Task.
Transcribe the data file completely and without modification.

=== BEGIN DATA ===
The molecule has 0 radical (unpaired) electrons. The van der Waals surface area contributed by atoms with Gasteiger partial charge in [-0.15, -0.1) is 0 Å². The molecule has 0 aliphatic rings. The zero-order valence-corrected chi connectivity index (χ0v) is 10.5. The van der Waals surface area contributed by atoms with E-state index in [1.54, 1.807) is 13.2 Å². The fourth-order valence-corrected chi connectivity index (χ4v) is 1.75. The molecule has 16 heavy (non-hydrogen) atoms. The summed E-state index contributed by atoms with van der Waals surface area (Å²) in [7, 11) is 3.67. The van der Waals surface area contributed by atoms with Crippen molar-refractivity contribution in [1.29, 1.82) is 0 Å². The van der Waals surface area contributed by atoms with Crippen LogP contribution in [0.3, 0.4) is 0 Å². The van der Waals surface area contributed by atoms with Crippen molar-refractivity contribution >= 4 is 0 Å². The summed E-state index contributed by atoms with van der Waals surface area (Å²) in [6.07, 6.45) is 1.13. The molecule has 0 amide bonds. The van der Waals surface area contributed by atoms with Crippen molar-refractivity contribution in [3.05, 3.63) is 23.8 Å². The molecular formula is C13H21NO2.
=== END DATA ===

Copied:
The molecule has 0 radical (unpaired) electrons. The van der Waals surface area contributed by atoms with Gasteiger partial charge in [-0.15, -0.1) is 0 Å². The molecule has 0 aliphatic rings. The zero-order valence-corrected chi connectivity index (χ0v) is 10.5. The van der Waals surface area contributed by atoms with E-state index in [1.54, 1.807) is 13.2 Å². The fourth-order valence-corrected chi connectivity index (χ4v) is 1.75. The molecule has 16 heavy (non-hydrogen) atoms. The summed E-state index contributed by atoms with van der Waals surface area (Å²) in [7, 11) is 3.67. The van der Waals surface area contributed by atoms with Crippen molar-refractivity contribution in [1.29, 1.82) is 0 Å². The van der Waals surface area contributed by atoms with Crippen LogP contribution in [0.3, 0.4) is 0 Å². The van der Waals surface area contributed by atoms with Crippen molar-refractivity contribution >= 4 is 0 Å². The summed E-state index contributed by atoms with van der Waals surface area (Å²) in [6.07, 6.45) is 1.13. The molecule has 0 amide bonds. The van der Waals surface area contributed by atoms with Crippen molar-refractivity contribution in [3.05, 3.63) is 23.8 Å². The molecular formula is C13H21NO2.